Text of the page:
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Daily blogs from the frontlines of the Greenpeace planet down under. 

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  • #ClimateVoter Debate Runs Hot Before Election

    Blogpost by Nick Young - September 10, 2014 at 8:01

    At the Great Climate Voter Debate last week, politicians had the chance to tell the nation how their party plans to meet the challenge of climate change.

    It was a huge success. We had a sellout crowd at Q Theater, over 13,000 people tuned in to the live stream online, it was expertly moderated by Samantha Hayes and the #ClimateVoter hashtag was trending nationwide throughout.

    Along with our Climate Voter partners Forest & Bird, Oxfam, Generation Zero, 350 and WWF, our aim from the outset has been to put climate change on the agenda this election and we’ve succeeded.

    As I write this nearly 60,000 people have signed on as Climate Voters since we launched only about 8 weeks ago and the level of interest in the debate shows that this is an issue voters care about.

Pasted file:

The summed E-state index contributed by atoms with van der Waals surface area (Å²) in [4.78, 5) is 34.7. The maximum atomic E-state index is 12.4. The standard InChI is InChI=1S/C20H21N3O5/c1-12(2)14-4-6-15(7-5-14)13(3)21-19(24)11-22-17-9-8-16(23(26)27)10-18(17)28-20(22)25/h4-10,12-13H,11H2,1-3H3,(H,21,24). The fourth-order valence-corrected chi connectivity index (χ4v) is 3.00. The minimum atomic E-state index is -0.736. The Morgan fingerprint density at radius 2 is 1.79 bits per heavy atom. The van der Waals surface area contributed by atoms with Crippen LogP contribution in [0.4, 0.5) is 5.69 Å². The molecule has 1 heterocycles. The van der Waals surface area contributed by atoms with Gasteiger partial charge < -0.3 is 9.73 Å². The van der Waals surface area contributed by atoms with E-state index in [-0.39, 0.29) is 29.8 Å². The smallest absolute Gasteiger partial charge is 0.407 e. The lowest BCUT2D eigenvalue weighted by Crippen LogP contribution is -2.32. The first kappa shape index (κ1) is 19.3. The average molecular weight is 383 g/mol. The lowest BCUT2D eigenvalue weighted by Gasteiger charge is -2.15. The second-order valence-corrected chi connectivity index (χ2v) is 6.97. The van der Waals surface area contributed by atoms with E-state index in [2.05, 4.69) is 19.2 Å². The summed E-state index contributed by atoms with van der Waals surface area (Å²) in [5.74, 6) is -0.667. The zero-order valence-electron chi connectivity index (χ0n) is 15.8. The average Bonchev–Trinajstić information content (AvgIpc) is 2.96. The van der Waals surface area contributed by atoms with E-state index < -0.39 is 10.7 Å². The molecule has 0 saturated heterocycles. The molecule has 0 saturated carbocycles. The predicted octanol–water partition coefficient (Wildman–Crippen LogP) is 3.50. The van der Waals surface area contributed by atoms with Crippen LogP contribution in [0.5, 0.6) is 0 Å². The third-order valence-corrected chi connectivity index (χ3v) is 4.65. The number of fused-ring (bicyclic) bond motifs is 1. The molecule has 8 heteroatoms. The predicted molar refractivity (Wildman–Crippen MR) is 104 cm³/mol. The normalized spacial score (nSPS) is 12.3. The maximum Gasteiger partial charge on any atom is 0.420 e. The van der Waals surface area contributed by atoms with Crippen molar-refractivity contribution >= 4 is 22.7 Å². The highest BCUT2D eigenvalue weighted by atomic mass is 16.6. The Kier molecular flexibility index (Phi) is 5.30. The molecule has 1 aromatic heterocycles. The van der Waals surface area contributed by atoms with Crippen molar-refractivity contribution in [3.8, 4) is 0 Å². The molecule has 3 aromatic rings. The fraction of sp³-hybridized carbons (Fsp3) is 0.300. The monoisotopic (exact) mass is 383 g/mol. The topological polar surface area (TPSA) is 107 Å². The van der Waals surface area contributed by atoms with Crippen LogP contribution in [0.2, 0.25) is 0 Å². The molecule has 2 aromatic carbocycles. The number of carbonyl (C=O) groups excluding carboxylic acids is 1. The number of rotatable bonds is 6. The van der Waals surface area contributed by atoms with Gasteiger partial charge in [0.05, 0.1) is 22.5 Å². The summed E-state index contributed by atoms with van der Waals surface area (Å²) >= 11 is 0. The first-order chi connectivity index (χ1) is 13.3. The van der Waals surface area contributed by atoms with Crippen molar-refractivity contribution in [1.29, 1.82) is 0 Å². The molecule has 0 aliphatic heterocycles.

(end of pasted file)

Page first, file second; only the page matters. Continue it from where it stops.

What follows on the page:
Sign on here if you haven't... Read more >

  • Why we climb to save the Arctic

    Blogpost by Ethan Gilbert - September 10, 2014 at 7:36

    As a young child, I loved climbing trees. Above the ground I could see the world below where everything was quiet and my perspective was clear. It was a place to go, where, for a short moment, the world made sense.

    And making sense of this world can sometimes seem tricky.

    Let's take the current situation in the Arctic. While an overwhelming majority of scientists continue to warn us that the burning of fossil fuels may soon result in an ice-free Arctic Ocean in the summer months, oil companies like Shell, Gazprom, and Statoil, are finding this a welcome business opportunity to send their ill-equipped "Arctic-unready" rigs further north to drill for a risky profit, keeping us locked in the same fossil fueled future we're being warned against. This just doesn't add up.

    And yet, there is go... Read more >

  • The world has spoken: Governments should create an Arctic sanctuary!

    Blogpost by nyoung - September 4, 2014 at 19:18

    A global survey commissioned by Greenpeace has revealed that 74 per cent – nearly three quarters – of respondents agree or strongly agree that governments should create a protected area in the Arctic Ocean around the North Pole, providing a sanctuary for animals and other marine life. Another impressively high result shows that 71 per cent of those polled agree the entire Arctic Ocean should be free from oil drilling and other types of heavy industry.